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Binnur Tuncel van Pomeren  Identity Verified
Germany
Local time: 06:00
Member (2007)
English to Turkish
+ ...
Reflecting emotion: I agree Aug 14, 2007

cecourtright wrote:
In court interpreting in the US, we are taught to reflect but not mimic the speaker's emotion. The nuance is important. The judge or jury can hear the original speaker's tone and see his/her expressions and gestures. The interpreter's ability to add *some* force or sadness or calmness or hesitation or distress to his/her subsequent rendering is useful to help the listener recall the original speaker's way of delivering that utterance. So I raise my voice somewhat or lower it or speak more quickly or more slowly, or more firmly or more hesitantly, as needed.

But mimicking the *exact* emotion with which it was originally said is neither necessary nor respectful. It would also be terribly draining for the interpreter to do so! Nor are we actors (at least, most of us aren't!). Hope that helps.


I totally agree with reflecting emotion however I don't see so much of difference between reflecting the emotion and mimicking (of course mimicking the tone and speech). Originating from our linguistic and historical differences, we have cultural differences. A Dutch husband of mine can convey something in a very calm manner, which should be toned more emotionally in Turkish.

You may also avoid mimicking, but I would consider this type of interpretation as summarising and giving a brief account about a client's emotion. Well, why not? It is good.

All types of relations should be based on one principle: MUTUAL TRUST. If one client perceives this as not respectful that the exact emotion is mimicked, the other also can as well perceive that the emotion is not conveyed.

Well, I remember that we had paid a special attention to tones during our French lessons. We used solfege in order to give the tones correctly. It helped me somewhat at a later stage I presume.

Warmest regards,
Binnur


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buble  Identity Verified
Local time: 06:00
Spanish to German
+ ...
depends Aug 14, 2007

I've heard a couple of opinions on this matter.
It surely depends a lot on where you are and what subject you are interpreting.
It's important to express the moods of the person you are interpreting for, but oftentimes it will do to ad: Mr/Mrs XXX is very excited about this offer/irritated about your choice of words/can't find herself in what you are saying there. However, opinions here vary a lot. We've, ie, been told, to use the I-form when interpreting in English, but it's oftentimes a neutral form you wold have to use in practise (this is what we've been told for Spanish). And while the I-form is used in business exchange, in the medical field, especially in interpretation sessions with traumatised, you will be adviced to create a distance and not identify with the person you are speaking for, and naturally use a he/she-form when talking about the person.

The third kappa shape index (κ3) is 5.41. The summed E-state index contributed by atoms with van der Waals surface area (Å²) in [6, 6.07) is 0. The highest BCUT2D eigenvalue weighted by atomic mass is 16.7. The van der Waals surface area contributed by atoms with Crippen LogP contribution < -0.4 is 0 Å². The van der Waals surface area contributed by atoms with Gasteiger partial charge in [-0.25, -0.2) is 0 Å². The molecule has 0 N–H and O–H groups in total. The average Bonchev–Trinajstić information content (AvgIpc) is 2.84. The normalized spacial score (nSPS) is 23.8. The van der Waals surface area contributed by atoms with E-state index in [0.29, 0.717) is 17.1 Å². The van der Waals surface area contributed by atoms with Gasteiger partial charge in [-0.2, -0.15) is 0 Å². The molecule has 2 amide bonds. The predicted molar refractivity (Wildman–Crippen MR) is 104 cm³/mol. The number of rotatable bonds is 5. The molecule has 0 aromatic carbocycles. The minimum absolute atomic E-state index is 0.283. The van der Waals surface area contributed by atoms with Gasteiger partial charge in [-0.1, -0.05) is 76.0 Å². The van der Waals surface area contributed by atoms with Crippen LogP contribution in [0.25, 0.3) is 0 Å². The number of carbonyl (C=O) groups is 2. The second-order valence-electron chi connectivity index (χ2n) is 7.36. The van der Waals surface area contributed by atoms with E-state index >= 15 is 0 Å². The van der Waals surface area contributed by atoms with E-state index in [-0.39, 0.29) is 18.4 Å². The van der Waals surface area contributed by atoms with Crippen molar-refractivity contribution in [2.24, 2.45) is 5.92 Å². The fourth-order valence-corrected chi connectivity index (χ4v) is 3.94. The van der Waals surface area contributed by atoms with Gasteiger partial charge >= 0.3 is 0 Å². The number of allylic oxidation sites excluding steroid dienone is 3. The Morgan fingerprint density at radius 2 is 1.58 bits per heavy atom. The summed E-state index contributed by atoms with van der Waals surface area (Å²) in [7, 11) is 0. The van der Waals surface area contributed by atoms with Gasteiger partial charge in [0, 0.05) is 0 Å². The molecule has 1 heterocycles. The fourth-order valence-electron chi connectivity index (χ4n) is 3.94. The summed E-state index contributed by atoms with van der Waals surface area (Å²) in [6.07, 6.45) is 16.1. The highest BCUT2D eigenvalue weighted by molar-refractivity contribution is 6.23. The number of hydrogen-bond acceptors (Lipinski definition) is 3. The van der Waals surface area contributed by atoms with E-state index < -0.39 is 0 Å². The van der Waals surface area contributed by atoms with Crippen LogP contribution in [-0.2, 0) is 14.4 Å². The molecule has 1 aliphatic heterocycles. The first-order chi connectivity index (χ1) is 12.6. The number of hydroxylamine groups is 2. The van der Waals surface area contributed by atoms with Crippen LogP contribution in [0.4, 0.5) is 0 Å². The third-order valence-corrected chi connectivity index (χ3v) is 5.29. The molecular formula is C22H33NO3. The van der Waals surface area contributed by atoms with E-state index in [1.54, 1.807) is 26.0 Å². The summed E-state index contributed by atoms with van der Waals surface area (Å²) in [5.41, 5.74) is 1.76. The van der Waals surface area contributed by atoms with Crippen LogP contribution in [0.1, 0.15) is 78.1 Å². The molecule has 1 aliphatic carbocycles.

My personal opinion is: this is, after having taken in consideration the situation in which you are, a personal and creative element of the job.
I've met people who have been very successfull interpreting political speeches with a lot of affection, so that the audience would hang on their lips, and others who are nearly invisible, but do a good job and get a perfect feed-back.
It's most important to reflect the situation, be correct and create understanding. That's the job. The rest is not so important. So, go for your own comfort. Bet it's part of what makes the fun to find out about this


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Henry Hinds  Identity Verified
United States
Local time: 22:00
English to Spanish
+ ...
A natural thing to do Aug 14, 2007

I think to mimic the tone is not only a natural thing to do, but a good thing when interpreting. When someone goes to extremes (very angry, for instance), I do not think it is desirable to go to the same extremes, but perhaps somewhere in between. Even body language can get involved as well, but if you are sitting in a cabin and everyone else is watching the speaker it will go unnoticed! However, it can help you in getting the tone right.

It is also interesting to note that tone not only varies between languages as mentioned by some contributors. It also varies within languages.

An illustration would be to contrast the calm, laid-back speech of Mexicans compared to the rapid, excited speech of Cubans. Many Mexicans will think that a Cuban is angry when he is really not angry at all, and can sometimes take offense.


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xxxyapivy
United States
Local time: 21:00
Tagalog to English
+ ...
TOPIC STARTER
Reflecting emotion is okay Aug 14, 2007

Thanks for your opinions! In future I will be more aware of my tone of voice, especially when there is anger involved. I'll try to reflect both speakers' emotions without necessarily mimicking, e.g. if one person shouts, I might speak more forcefully but maybe not shout myself. I think it would be more difficult to say angry words without sounding even a little angry. After all, I'm not a robot

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liz askew  Identity Verified
United Kingdom
Local time: 05:00
Member (2007)
French to English
+ ...
Tone of voice while interpreting Aug 14, 2007